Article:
I’ve seen them do this in movies. First, get a napkin and dab away the excess oil. Then add your condiments. I shake a little dried parmesan over my pepperoni slice. It’s the cheap, sawdust-y kind, which I like. Has that funky, old-sock kind of smell. Finally, grab the crust between thumb and middle finger and fold symmetrically along the hefty 9” radius. I take a bite from the cheesy end. A couple of Westside hipsters are staring at me through the window.
This is Slice Shop, a new by-the-slice pizzeria on Nicholson St in Footscray, just across the road from Mr West. It’s owned by the same guys that run Burn City Smokers at The Hyatt: Steve Kimonides and Raphael Guthrie. This time they’ve swapped the cast-iron smoker for two industrial-size pizza ovens. And not a wood-fired pie in sight. This is genuine, New York-style, whadda-you-lookin’-at, fermented thin crust pizza.
New York pizza evolved from Neapolitan-style bases in the early 1900s, brought over by huddled masses yearning to breathe free. (General urban consensus is that Lombardi’s was the first Manhattan pizzeria—it opened in 1905 and is still going strong.) And you’ll notice a few similarities to Melbourne’s now ubiquitous Neapolitan pizzas: these pizzas are thin, bubbly and slightly charred. But Slice Shop’s bases are way crispier than anything else coming out of Melbourne.
Thanks to the double-decker Moretti Forni pizza oven, there’s no sogginess in the middle. The toppings don’t just slop off onto the plate. The crust isn’t obnoxious either: rather than a puffy 3-inch Neapolitan crust (which, let’s be honest, is a total waste of gastric space) this one is denser, chewier, with a nice sour tang. You can call me a pizza luddite, I don’t care. Neapolitan is for pizza snobs. Someone had to say it.
Let’s talk toppings. Slice Shop usually has seven pizzas on rotation, and about half of them are vegetarian. I tried the New York Cheese (a four-pronged artery attack, feat. Mozzarella, neon cheddar, parmesan and fruity taleggio), the Pepperoni (pretty self-explanatory), and the Italian Sausage (spiced up with fennel seeds and roasted peppers). They were all delicious.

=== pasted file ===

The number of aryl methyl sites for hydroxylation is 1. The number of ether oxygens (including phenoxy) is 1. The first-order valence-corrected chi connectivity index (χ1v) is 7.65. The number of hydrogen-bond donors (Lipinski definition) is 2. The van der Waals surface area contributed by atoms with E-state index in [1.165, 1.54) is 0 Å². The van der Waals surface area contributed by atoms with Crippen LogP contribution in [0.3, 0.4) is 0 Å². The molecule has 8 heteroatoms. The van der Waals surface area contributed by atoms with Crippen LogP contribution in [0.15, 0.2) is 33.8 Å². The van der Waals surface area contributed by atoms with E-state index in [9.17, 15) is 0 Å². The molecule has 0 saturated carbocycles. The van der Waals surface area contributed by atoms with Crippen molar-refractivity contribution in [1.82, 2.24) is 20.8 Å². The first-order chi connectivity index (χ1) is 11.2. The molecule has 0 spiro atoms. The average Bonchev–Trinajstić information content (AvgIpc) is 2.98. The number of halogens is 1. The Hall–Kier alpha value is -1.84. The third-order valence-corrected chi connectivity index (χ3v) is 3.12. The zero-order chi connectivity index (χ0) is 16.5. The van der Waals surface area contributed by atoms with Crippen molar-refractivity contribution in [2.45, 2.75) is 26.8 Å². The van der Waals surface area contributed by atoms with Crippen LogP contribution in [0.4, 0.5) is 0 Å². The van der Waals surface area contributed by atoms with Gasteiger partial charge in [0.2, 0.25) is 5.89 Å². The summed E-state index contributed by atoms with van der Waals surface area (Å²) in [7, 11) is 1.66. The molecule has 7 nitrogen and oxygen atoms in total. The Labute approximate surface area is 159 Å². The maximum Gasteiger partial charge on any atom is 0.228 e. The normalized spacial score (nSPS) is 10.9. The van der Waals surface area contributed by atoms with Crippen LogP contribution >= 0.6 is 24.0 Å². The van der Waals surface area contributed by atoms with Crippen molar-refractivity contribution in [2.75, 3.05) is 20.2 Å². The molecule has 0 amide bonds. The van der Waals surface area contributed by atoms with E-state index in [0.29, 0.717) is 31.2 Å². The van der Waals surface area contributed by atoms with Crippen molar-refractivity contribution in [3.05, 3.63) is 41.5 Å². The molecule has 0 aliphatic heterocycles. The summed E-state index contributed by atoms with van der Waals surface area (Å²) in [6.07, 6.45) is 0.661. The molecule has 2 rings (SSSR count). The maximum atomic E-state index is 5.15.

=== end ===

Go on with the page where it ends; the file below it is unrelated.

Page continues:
Slice Shop lets you order by the slice ($5 a pop) or by the pie. A wagon-wheel 18” pizza will set you back anywhere between $28 and $32, depending on the toppings, and the guys are happy to make half-and-half combos.
On the plus side, these slices really are big. Three definitely felt like a meal, rather than a snack. The guys even warm your slices to order, which is nice, serving them on dainty, grandma-style china. You eat them on leather bar stools up at a window, watching the Nicholson Street foot traffic slide by.
The fit-out is pretty basic, which is another little nod to Manhattan. Just a big counter with the day’s pizzas on display, a few bar stools hugging the window, and a big neon sign out the front. The red, white and blue colour scheme isn’t an accident either, given the location—I spot a vintage Footscray plaque, hiding on the wall.
The whole thing is a bit of a departure for the Burn City crew, but I like it. Steve and Raph are both locals (one in Footscray, the other in Kensington) so they know the market. Footscray, particularly this Nicholson Street drag, is getting pretty trendy. Mr West is one of the best brew bars in the city, and there are new venues like Counterweight sprouting up everywhere. Slice Girls West has been doing well on Yewers Street for a while. Nightlife here is booming, but apart from the usual HSP stalwarts, there aren’t many grab-and-go food venues keeping pace. Slice Shop is trying to plug an 18” hole in the market. Judging by the queues they’ve been getting on Friday nights (around the corner, according to eye-witness reports), it’s working.
What: Slice Shop Pizza
Where: 101 Nicholson Street Mall, Footscray
To keep up to date with the latest openings around Melbourne, head to our Food & Drink section.
Image credit: Annika Kafcaloudis